Born in 1762 in Constantinople, where his father was French consul, Chénier became an ardent admirer of the language and civilization of ancient Greece while still in his teens. While studying at the Collège de Navarre in Paris, he excelled in the translation of verses from the classics. And a 1784 visit to Rome, Naples, and Pompeii cemented his ambitions to write in the neoclassical style of the time. Seeing no real reason to forge a new poetic genre, Chénier celebrated the old: “De nouvelles pensées, faisons des vers antiques” (“From new thoughts, let us make antique verses”).
Still, the world was not yet enchanted with the 25-year-old’s verses, and having failed to achieve publishing success, he took a post in 1787 as the secretary to the French consul in London. While there, he studied English poets like John Milton and James Thomson, but ultimately the excitement of political unrest in France proved irresistible. He returned in 1790 and became a member of the Society of ‘89 (the moderate wing of the revolutionary party), launching a secondary career as a political journalist.
Abandoning his gentle idylls for satirical poetry and essay, he attacked the extreme factions on both sides. His essay “Avis au peuple français” took the mobs to task. “This is the spirit of this great and frightening race of shameless pamphleteers,” he railed, “who under glitzy titles and convulsive demonstrations of love for the people and for the country, seek to attract public confidence; people for whom honesty is a painful yoke.”
He became a frequent contributor to the newspaper Journal de Paris, which featured his poems of the iambic genre—a form of ancient Greek poetry that often featured coarse language and insults. The insurrection of 1792 scattered the pieces of Chénier’s life, and he only escaped the September Massacres by fleeing Paris to the safety of Normandy. Disillusioned, he withdrew from public life for two years, but, too fascinated by political events, he couldn’t refrain from returning to Paris. It would prove to be a fatal decision.
On March 4, 1794, he was arrested by mistake at the home of friends in Passy when the police were looking for someone else, and taken to St. Lazare Prison, where he would spend the last four months of his life. There Chénier met the poet Jean-Antoine Roucher, who became his confidant; Louise de Laval-Montmorency, abbess of Montmartre (who has a role in the opera Andrea Chénier); and Aimée de Coigny, Duchess of Fleury.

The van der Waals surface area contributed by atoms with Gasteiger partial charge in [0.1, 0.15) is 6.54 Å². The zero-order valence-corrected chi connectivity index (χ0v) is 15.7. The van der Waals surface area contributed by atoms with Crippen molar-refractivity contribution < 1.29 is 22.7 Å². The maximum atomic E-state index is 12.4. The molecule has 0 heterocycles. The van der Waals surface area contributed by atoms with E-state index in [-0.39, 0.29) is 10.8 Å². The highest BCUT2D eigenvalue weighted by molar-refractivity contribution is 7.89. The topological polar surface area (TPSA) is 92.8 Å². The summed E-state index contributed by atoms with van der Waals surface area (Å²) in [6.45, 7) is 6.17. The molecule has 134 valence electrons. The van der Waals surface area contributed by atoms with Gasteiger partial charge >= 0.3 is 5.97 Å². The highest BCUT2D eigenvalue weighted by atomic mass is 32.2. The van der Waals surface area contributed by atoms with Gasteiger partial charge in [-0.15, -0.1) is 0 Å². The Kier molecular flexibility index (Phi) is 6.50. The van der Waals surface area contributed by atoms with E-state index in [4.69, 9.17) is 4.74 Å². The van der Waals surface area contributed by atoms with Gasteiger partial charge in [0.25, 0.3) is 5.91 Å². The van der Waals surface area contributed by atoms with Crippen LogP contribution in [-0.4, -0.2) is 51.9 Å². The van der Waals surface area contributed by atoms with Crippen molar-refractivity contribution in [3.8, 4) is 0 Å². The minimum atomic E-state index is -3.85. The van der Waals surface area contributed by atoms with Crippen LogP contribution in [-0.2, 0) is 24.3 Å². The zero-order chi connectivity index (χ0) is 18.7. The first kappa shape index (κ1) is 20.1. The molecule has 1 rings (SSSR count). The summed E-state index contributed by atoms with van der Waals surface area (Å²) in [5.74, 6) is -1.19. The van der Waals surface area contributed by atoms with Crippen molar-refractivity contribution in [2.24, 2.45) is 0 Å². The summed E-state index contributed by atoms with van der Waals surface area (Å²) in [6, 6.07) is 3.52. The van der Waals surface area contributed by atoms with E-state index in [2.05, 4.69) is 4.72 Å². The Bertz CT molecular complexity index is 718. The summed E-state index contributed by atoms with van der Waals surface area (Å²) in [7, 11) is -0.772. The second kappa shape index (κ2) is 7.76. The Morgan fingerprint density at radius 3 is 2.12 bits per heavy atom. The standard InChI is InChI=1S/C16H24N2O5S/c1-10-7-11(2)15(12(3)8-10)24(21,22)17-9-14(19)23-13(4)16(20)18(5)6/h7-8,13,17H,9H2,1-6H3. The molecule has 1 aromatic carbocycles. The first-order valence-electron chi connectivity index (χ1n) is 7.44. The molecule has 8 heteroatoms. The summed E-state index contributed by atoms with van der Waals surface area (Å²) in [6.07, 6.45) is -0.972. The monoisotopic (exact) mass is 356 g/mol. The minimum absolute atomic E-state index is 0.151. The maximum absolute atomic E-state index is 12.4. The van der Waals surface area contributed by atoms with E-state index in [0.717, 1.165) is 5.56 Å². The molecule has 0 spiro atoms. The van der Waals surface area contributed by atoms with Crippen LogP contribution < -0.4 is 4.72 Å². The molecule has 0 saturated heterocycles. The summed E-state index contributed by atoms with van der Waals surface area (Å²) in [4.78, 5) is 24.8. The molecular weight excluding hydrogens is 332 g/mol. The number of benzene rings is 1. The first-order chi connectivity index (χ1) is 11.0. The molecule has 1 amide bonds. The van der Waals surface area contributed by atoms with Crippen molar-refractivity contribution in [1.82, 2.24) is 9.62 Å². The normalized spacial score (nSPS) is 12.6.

The 23-year-old duchess would become the smitten Chénier’s last muse, inspiring
his best verses, written during his imprisonment and smuggled out of the prison in a basket of soiled linen. Those poems contributed immensely to the legend—
unfortunately untrue —of Chénier and de Coigny’s tragic love affair.
When Robespierre recalled Chénier’s incendiary poetry in Journal de Paris, Chénier was taken before the Revolutionary Tribunal and sentenced to death. A poet until the end, as he stepped onto the cart with his friend Roucher, they both started reciting verses on their way to the guillotine. Chénier was executed on July 25, ironically only three days before the Reign of Terror would end with Robespierre’s own death.
During Chénier’s lifetime only two of his poems—“Jeu de paume” (1791) and “Hymne sur les Suisses” (1792)—had been published. He was finally discovered in 1819 when poet-novelist Henri de Latouche edited Chénier’s complete poems, and immediately became an idol of the Romantics, such as Victor Hugo and Alfred de Musset, who saw in him a forerunner of their movement. Not only was Chénier’s literary influence felt on poetic stylings throughout the nineteenth century, the legend of his martyrdom also made him an enduring symbol of the poet-hero.
And rightly so. Chénier’s poems are a moving testimonial to the human spirit in the face of persecution. He came to view the role of poet as the conscience of a movement, and in his poetry wrote poignantly of his hopes to live long enough to continue the fight.
It is a poor poet, oh majestic god of the armies,
Who, alone in prison, as death he fights,
Gluing to his verses the flaming wings
Of your thunder that no longer stings...
Just let me stay alive, and that filthy breed
Will feel the power of my pen.
And despite—and in some ways because of—his death, his poetry does indeed live on.